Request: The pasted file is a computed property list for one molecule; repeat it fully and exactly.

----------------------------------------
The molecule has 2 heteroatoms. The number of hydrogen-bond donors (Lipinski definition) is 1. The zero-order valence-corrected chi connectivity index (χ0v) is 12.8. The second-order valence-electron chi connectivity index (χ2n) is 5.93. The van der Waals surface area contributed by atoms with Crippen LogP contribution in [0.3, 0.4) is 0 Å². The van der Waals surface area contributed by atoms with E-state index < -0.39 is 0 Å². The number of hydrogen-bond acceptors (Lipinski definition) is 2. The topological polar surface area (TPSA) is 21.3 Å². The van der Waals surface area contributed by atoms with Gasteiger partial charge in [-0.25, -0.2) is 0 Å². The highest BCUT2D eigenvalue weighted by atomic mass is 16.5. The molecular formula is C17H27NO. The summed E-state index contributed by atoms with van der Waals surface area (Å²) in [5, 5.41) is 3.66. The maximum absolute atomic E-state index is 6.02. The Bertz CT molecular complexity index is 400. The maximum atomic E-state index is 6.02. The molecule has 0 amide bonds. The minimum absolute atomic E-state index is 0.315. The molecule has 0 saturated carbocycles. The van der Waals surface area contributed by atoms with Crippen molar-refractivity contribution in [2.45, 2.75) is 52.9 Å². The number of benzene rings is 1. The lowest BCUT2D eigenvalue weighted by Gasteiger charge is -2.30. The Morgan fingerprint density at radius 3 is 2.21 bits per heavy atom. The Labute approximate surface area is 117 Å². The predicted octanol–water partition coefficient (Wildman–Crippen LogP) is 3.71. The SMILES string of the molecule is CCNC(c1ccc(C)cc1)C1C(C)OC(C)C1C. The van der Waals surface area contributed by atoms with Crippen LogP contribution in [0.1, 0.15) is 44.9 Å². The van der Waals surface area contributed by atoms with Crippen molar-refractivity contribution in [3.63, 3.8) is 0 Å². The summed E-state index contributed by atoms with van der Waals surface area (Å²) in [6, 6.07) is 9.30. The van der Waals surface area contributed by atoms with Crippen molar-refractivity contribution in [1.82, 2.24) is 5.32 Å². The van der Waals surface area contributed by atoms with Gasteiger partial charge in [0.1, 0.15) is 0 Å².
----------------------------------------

The molecule has 2 heteroatoms. The number of hydrogen-bond donors (Lipinski definition) is 1. The zero-order valence-corrected chi connectivity index (χ0v) is 12.8. The second-order valence-electron chi connectivity index (χ2n) is 5.93. The van der Waals surface area contributed by atoms with Crippen LogP contribution in [0.3, 0.4) is 0 Å². The van der Waals surface area contributed by atoms with E-state index < -0.39 is 0 Å². The number of hydrogen-bond acceptors (Lipinski definition) is 2. The topological polar surface area (TPSA) is 21.3 Å². The van der Waals surface area contributed by atoms with Gasteiger partial charge in [-0.25, -0.2) is 0 Å². The highest BCUT2D eigenvalue weighted by atomic mass is 16.5. The molecular formula is C17H27NO. The summed E-state index contributed by atoms with van der Waals surface area (Å²) in [5, 5.41) is 3.66. The maximum absolute atomic E-state index is 6.02. The Bertz CT molecular complexity index is 400. The maximum atomic E-state index is 6.02. The molecule has 0 amide bonds. The minimum absolute atomic E-state index is 0.315. The molecule has 0 saturated carbocycles. The van der Waals surface area contributed by atoms with Crippen molar-refractivity contribution in [2.45, 2.75) is 52.9 Å². The number of benzene rings is 1. The lowest BCUT2D eigenvalue weighted by Gasteiger charge is -2.30. The Morgan fingerprint density at radius 3 is 2.21 bits per heavy atom. The Labute approximate surface area is 117 Å². The predicted octanol–water partition coefficient (Wildman–Crippen LogP) is 3.71. The SMILES string of the molecule is CCNC(c1ccc(C)cc1)C1C(C)OC(C)C1C. The van der Waals surface area contributed by atoms with Crippen LogP contribution in [0.1, 0.15) is 44.9 Å². The van der Waals surface area contributed by atoms with Crippen molar-refractivity contribution in [3.63, 3.8) is 0 Å². The summed E-state index contributed by atoms with van der Waals surface area (Å²) in [6, 6.07) is 9.30. The van der Waals surface area contributed by atoms with Crippen molar-refractivity contribution in [1.82, 2.24) is 5.32 Å². The van der Waals surface area contributed by atoms with Gasteiger partial charge in [0.1, 0.15) is 0 Å².